I think people are putting a little too much faith in forefoot striking on this forum. Running in this style is indeed more efficient and faster, but injury rates are no different- only the types of injuries are different. You are more likely to have issues with plantar fasciitis, stress fractures in the foot, achilles tendon issues, and calf issues running in a minimalist fashion, but less likely to suffer from runner's knee or have back issues. Part of the problem is that people who run with a heel-strike tend to try switching shoes before switching technique. Your best bet is to keep running in your crappy worn out sneakers and gradually switch technique. The other issue is that people tend to only consider forefoot strike and forget all the other components of technique (lean, cadence, hip and arm position, centre of gravity, for example). The other thing about the very minimalist shoes is that for most road runners, you will almost certainly not be able to run long distances on a regular basis on pavement without injury in them (different story if you run regularly on trails, maybe), especially if you're switching over from a heel-strike, unbalanced, low cadence running style (ie the style that most people use). I speak on this from experience- I have suffered from plantar fasciitis, had IT band issues, and suffered severe forefoot pain from major blood blisters that have formed in my forefoot from wearing barefoot shoes without a wide enough forefoot (not allowing my forefoot to splay out). All of this after I changed my technique. However, I've also improved my speed dramatically and have now focused on other components of my technique so that I'm confident I won't suffer from chronic injuries in the foreseeable future. Anyway, all this to say: be very careful! And for the record, I run in Altras and can't recommend them enough, my current pair was $65 on Amazon.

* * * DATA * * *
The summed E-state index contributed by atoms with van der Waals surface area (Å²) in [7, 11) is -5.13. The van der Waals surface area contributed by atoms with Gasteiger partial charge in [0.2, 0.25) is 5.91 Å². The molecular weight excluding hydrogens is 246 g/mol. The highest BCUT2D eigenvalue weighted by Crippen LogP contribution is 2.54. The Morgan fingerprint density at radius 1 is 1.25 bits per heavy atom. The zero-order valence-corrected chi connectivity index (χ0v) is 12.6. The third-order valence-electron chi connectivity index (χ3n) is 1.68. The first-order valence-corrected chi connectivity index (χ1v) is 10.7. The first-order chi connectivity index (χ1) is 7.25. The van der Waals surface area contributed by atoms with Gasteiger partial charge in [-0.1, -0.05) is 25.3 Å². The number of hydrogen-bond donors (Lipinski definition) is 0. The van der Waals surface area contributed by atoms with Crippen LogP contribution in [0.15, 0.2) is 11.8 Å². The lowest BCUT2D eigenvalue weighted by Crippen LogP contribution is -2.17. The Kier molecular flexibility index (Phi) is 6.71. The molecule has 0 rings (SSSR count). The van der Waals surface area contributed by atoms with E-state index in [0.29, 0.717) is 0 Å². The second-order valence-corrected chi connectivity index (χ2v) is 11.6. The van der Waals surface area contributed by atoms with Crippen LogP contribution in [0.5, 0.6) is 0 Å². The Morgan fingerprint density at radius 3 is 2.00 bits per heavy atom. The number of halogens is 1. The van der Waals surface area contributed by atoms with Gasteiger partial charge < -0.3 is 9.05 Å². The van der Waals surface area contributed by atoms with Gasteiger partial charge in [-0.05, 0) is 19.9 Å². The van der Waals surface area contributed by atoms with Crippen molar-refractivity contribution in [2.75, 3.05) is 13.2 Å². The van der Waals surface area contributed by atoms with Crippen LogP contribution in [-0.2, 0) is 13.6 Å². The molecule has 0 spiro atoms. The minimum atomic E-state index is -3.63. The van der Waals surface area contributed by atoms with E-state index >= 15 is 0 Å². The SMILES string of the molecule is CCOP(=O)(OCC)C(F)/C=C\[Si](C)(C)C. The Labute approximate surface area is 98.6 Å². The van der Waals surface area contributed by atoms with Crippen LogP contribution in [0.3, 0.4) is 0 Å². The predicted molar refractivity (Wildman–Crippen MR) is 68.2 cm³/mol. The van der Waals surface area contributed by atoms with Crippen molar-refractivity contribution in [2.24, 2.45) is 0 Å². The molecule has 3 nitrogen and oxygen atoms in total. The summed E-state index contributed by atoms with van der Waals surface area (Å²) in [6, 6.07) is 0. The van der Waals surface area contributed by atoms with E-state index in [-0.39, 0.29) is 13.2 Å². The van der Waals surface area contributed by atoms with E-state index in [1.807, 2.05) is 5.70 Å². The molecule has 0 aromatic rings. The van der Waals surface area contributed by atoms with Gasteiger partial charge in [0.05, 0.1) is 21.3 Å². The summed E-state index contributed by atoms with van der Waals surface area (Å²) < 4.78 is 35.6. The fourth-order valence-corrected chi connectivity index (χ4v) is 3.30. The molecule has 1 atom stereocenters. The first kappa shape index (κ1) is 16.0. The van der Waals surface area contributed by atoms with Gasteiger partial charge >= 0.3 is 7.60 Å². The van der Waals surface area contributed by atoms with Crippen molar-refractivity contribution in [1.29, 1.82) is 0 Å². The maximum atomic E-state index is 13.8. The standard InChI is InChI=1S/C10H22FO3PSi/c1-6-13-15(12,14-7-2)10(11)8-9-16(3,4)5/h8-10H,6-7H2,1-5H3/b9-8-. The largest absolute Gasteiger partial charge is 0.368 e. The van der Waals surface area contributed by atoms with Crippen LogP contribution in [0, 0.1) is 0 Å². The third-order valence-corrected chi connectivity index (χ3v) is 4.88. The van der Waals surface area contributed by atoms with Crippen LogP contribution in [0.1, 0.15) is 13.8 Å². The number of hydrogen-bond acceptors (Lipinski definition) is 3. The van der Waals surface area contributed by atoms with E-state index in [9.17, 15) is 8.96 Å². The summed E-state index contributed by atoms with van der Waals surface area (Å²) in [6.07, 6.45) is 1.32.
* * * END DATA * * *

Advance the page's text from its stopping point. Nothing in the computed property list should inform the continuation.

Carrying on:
I think those are all legitimate concerns, but also all attributable to trying to do anything too much, too soon. As long as one gives themselves enough time to adjust, everything should be fine. It's like anything else -- you can't go from zero weightlifting to trying to bench 200 lbs., or trying to swim 1000 yards in open water without building up to it.

The other thing about the very minimalist shoes is that for most road runners, you will almost certainly not be able to run long distances on a regular basis on pavement without injury in them

I can't speak to the minimalist or (oxymoronic) "barefoot shoes", but there are many barefoot runners who run marathons and more. I'm nowhere near that level, but I've always been able to run barefoot as far as I used to run with shoes. I've run a half marathon barefoot on pavement and asphalt and was no worse for wear. But when I used to run in traditional running shoes, I developed knee injuries that were going to permanently end my running career (and the ortho doctor told me my running days were over in my late 30's). Now, in my mid-late 40's I'm running better than ever thanks to switching to barefoot (and FWIW, I land somewhere around mid foot or a little forefoot).

Suit

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Re: Running shoes
« Reply #80 on: August 23, 2014, 08:11:43 PM »